The text below is by Beppe Grillo published onhttp://www.beppegrillo.it/eng/2007/10/the_leviprodi_law_and_the_end.html
and discusses a proposed Italian law affecting site owners.
Thought that it may be of interest to the Rhizome community.
Ricardo Franco Levi, Prodi's right hand man, undersecretary to the President of the Council, has written the text to put a stopper in the mouth of the Internet. The draft law was approved by the Council of Ministers on 12 October. No Minister dissociated themselves from it. On gagging information, very quietly, these are all in agreement.
The Levi-Prodi law lays out that anyone with a blog or a website has to register it with the ROC, a register of the Communications Authority, produce certificates, pay a tax, even if they provide information without any intention to make money.
Blogs are being born every second, anyone can start one without a problem and they can write their thoughts, publish photos and videos.
In fact, the route proposed by Levi limits access to the Internet.
What young person is going to submit to all these hoops to do a blog?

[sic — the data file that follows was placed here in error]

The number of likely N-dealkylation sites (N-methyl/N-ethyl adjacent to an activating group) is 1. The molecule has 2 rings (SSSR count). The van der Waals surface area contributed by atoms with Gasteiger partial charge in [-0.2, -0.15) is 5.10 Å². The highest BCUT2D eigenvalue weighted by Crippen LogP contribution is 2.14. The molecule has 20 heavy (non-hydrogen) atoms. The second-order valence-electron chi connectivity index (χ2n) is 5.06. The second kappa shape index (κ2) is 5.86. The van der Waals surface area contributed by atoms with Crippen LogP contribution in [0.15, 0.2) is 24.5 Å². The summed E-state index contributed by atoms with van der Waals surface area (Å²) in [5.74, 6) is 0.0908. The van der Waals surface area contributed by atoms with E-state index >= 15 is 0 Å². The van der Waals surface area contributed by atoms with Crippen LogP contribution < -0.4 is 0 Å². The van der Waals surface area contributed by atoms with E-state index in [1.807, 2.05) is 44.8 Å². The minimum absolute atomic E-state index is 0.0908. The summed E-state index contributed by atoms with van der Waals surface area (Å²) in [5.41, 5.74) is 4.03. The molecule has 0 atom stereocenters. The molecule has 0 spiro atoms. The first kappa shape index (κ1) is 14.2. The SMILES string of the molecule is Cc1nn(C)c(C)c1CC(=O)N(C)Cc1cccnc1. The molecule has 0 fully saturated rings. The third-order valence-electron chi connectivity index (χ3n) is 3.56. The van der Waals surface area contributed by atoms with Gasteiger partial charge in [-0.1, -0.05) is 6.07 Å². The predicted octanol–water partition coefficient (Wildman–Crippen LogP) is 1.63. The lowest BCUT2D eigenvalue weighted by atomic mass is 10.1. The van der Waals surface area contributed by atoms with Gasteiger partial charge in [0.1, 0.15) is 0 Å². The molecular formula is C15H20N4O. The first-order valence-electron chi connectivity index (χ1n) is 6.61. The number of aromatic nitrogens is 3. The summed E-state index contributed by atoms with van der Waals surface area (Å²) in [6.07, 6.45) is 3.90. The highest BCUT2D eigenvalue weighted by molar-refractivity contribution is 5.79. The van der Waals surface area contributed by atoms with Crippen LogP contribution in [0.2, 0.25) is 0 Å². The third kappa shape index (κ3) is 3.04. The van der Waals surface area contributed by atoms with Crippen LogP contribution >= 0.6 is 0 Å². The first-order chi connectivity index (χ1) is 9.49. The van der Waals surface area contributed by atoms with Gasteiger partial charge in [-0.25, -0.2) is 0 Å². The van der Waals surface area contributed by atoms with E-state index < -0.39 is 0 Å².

the Levi-Prodi law obliges anyone who has a website or a blog to get a publishing company and to have a journalist who is on the register of professionals as the responsible director.
99% would close down.
The lucky 1% still surviving on the Internet according to the Levi-Prodi law would have to respond in the case of the lack of control on defamatory content in accordance with articles 57 and 57 bis of the penal code. Basically almost sure to be in prison.
The draft Levi-Prodi law has to be approved by Parliament. When Levi was asked what would happen to Beppe Grillo's blog, he replied with perfect Prodian-bottom-protecting words: "It's not up to he government to establish that. It'll be for the Communications Authority to indicate with regulations, which people and which companies will have to register. And the regulations will arrive only after the law has been discussed and approved by the Lower House."
Prodi and Levi take cover behind Parliament and the Beppe Grillo Communications Authority, but it's them, and the Ministers who were present at the Council of Ministers who are responsible.
If the law gets passed, it'll be the end of the Internet in Italy.